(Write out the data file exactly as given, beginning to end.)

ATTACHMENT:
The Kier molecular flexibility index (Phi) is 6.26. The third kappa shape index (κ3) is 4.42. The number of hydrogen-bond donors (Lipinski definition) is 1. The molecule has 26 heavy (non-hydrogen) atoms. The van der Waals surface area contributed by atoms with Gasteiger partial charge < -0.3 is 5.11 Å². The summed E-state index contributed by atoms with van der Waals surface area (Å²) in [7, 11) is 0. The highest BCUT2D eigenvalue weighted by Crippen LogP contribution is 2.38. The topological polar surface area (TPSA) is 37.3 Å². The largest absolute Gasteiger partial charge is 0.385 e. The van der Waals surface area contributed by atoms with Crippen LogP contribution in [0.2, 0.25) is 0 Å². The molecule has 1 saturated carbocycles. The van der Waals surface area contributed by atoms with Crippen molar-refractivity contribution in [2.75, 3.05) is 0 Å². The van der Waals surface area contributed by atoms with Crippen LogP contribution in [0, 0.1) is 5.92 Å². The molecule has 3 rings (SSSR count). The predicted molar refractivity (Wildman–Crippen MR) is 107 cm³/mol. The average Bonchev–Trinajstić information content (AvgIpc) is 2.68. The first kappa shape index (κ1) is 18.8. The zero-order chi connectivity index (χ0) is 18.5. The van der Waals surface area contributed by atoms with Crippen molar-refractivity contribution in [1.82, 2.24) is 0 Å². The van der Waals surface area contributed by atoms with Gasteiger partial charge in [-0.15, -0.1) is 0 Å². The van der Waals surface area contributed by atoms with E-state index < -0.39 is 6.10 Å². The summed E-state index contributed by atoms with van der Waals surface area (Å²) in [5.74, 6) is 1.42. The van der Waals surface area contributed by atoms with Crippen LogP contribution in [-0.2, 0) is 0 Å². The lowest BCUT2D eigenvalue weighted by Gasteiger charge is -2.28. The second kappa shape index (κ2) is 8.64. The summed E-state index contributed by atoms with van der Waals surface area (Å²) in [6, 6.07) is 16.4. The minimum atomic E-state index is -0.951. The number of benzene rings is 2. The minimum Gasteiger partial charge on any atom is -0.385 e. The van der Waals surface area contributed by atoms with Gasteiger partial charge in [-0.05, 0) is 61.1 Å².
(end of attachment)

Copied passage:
The Kier molecular flexibility index (Phi) is 6.26. The third kappa shape index (κ3) is 4.42. The number of hydrogen-bond donors (Lipinski definition) is 1. The molecule has 26 heavy (non-hydrogen) atoms. The van der Waals surface area contributed by atoms with Gasteiger partial charge < -0.3 is 5.11 Å². The summed E-state index contributed by atoms with van der Waals surface area (Å²) in [7, 11) is 0. The highest BCUT2D eigenvalue weighted by Crippen LogP contribution is 2.38. The topological polar surface area (TPSA) is 37.3 Å². The largest absolute Gasteiger partial charge is 0.385 e. The van der Waals surface area contributed by atoms with Crippen LogP contribution in [0.2, 0.25) is 0 Å². The molecule has 1 saturated carbocycles. The van der Waals surface area contributed by atoms with Crippen molar-refractivity contribution in [2.75, 3.05) is 0 Å². The van der Waals surface area contributed by atoms with Crippen LogP contribution in [0, 0.1) is 5.92 Å². The molecule has 3 rings (SSSR count). The predicted molar refractivity (Wildman–Crippen MR) is 107 cm³/mol. The average Bonchev–Trinajstić information content (AvgIpc) is 2.68. The first kappa shape index (κ1) is 18.8. The zero-order chi connectivity index (χ0) is 18.5. The van der Waals surface area contributed by atoms with Crippen molar-refractivity contribution in [1.82, 2.24) is 0 Å². The van der Waals surface area contributed by atoms with Gasteiger partial charge in [-0.15, -0.1) is 0 Å². The van der Waals surface area contributed by atoms with E-state index < -0.39 is 6.10 Å². The summed E-state index contributed by atoms with van der Waals surface area (Å²) in [5.74, 6) is 1.42. The van der Waals surface area contributed by atoms with Crippen LogP contribution in [-0.2, 0) is 0 Å². The lowest BCUT2D eigenvalue weighted by Gasteiger charge is -2.28. The second kappa shape index (κ2) is 8.64. The summed E-state index contributed by atoms with van der Waals surface area (Å²) in [6, 6.07) is 16.4. The minimum atomic E-state index is -0.951. The number of benzene rings is 2. The minimum Gasteiger partial charge on any atom is -0.385 e. The van der Waals surface area contributed by atoms with Gasteiger partial charge in [-0.05, 0) is 61.1 Å².